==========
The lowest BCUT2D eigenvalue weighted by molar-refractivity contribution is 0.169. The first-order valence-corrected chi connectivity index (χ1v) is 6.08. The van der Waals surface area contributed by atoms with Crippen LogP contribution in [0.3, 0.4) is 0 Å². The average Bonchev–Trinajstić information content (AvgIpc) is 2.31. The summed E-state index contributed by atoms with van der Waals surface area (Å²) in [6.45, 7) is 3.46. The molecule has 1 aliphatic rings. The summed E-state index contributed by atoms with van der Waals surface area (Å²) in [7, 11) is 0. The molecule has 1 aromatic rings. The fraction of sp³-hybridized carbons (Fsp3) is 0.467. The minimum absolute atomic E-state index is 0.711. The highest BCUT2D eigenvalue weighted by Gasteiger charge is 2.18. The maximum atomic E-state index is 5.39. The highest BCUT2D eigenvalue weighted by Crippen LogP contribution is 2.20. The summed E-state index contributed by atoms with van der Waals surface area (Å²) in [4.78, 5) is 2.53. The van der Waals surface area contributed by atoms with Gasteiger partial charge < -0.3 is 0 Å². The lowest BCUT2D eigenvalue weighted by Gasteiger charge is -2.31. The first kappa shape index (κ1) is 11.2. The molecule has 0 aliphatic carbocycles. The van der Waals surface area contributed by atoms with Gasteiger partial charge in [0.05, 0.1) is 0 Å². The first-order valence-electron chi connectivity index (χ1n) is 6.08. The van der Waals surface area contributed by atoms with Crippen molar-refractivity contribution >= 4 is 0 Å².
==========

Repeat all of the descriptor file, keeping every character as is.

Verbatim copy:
The lowest BCUT2D eigenvalue weighted by molar-refractivity contribution is 0.169. The first-order valence-corrected chi connectivity index (χ1v) is 6.08. The van der Waals surface area contributed by atoms with Crippen LogP contribution in [0.3, 0.4) is 0 Å². The average Bonchev–Trinajstić information content (AvgIpc) is 2.31. The summed E-state index contributed by atoms with van der Waals surface area (Å²) in [6.45, 7) is 3.46. The molecule has 1 aliphatic rings. The summed E-state index contributed by atoms with van der Waals surface area (Å²) in [7, 11) is 0. The molecule has 1 aromatic rings. The fraction of sp³-hybridized carbons (Fsp3) is 0.467. The minimum absolute atomic E-state index is 0.711. The highest BCUT2D eigenvalue weighted by Gasteiger charge is 2.18. The maximum atomic E-state index is 5.39. The highest BCUT2D eigenvalue weighted by Crippen LogP contribution is 2.20. The summed E-state index contributed by atoms with van der Waals surface area (Å²) in [4.78, 5) is 2.53. The van der Waals surface area contributed by atoms with Gasteiger partial charge < -0.3 is 0 Å². The lowest BCUT2D eigenvalue weighted by Gasteiger charge is -2.31. The first kappa shape index (κ1) is 11.2. The molecule has 0 aliphatic carbocycles. The van der Waals surface area contributed by atoms with Gasteiger partial charge in [0.05, 0.1) is 0 Å². The first-order valence-electron chi connectivity index (χ1n) is 6.08. The van der Waals surface area contributed by atoms with Crippen molar-refractivity contribution >= 4 is 0 Å².